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  • Provenance

    Galleria Massimo Minini, Brescia

  • Catalogue Essay

    “the void is not silent. I have always thought of it more and more as a transitional space, an in between space. It’s very much to do with time. It’s a space of becoming something that dwells in the presence of the work that allows it, or forces it, not to be what it states in the first instance. (Anish Kapoor in: Anish Kapoor, London Hayward Gallery, 1998 pp. 35-36)
    The work of Anish Kapoor increasingly started to focus on the subject of the void, toying with the powerful tension between positive and negative space, resulting in sculptures that seem to recede into the distance, distort the surrounding space or disappear all together. This monolithic work from 2001 is defined as much by its negative space as by the palpable material which composes it and the hallowed area on its face imbues an almost primordial religious significance into an otherwise mundane object. In carving the face of the sculpture and smoothing parts of its surface, Kapoor carves out a space in which the art inherent within the material
    is gloriously and ceremoniously revealed.
    Through his sparse and codified language, Kapoor seeks to understand and communicate ideas on the human condition. The artist successfully draws attention to our own humanity by creating works which play with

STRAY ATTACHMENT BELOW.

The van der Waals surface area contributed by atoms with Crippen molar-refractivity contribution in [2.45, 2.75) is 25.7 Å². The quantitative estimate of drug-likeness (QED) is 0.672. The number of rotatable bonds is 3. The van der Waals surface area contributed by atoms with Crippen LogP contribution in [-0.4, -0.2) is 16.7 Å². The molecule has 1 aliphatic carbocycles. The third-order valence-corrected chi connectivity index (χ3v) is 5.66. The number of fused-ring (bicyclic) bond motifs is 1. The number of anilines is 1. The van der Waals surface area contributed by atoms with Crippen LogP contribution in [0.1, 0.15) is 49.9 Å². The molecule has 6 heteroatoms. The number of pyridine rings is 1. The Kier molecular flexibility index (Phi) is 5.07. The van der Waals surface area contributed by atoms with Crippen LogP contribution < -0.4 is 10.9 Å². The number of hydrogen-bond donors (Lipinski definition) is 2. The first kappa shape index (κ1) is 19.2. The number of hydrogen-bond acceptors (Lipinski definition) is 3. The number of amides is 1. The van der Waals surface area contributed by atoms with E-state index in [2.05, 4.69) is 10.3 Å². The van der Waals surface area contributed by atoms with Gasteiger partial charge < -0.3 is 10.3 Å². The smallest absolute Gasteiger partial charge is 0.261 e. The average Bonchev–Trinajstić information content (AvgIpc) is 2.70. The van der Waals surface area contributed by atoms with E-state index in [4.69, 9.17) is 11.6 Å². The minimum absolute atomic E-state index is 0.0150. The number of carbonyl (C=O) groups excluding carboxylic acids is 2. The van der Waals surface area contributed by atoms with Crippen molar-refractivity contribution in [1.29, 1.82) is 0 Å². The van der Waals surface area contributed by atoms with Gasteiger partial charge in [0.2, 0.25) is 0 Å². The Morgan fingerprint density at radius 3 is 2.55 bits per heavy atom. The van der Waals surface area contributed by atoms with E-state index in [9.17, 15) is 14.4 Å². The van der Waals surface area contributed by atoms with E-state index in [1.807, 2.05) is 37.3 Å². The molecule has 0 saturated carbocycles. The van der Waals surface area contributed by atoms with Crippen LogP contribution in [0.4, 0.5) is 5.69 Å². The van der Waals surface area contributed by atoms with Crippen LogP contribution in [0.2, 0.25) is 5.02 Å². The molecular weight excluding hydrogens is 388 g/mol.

the viewer’s sense of space, time and other physical realities. ‘Personally,’ the artist states that, ‘I have always been drawn to a nation of fear, towards a sensation of vertigo, of falling, of being pulled inwards. This is a notion
    of the sublime which reverses the picture of union with light. This is an inversion, a sort of turning inside-out.This is a vision of darkness.’ (Anish Kapoor quoted in Germano Celant, Anish Kapoor, Milan 1998, p. XXXV)
    ‘Emerging from velvety black granite, this monumental sculpture embodies Kapoor’s duality between object and non-object. He creates a tension between the rough-hewn edges of the organic matter and its now sumptuously polished face but allows for momentary interruptions of this stone’s imperfections to remain throughout. According to the artist, there is history in the stone and through this simple device of excavating the stone it’s just as if a whole narrative sequence is suddenly there… at the end of the process the stone becomes something else, becomes light, becomes a proposition, becomes a lens’ (Hayward Gallery, eds, Anish Kapoor, London, pp. 27, 29).The material, which simultaneously celebrates and sheds its reputation as a hard and unforgiving element, is not conquered, as in the virtuosic carvings of Bernini or Michelangelo, but instead has seemingly evolved to an elevated states of its own existence.  



Black granite.
155.6 x 191.8 x 30.5 cm. (61 1/4 x 75 1/2 x 12 in).
This work is unique.

£300,000 - 400,000 

Contemporary Art Evening Sale

18 Oct 2008, 7pm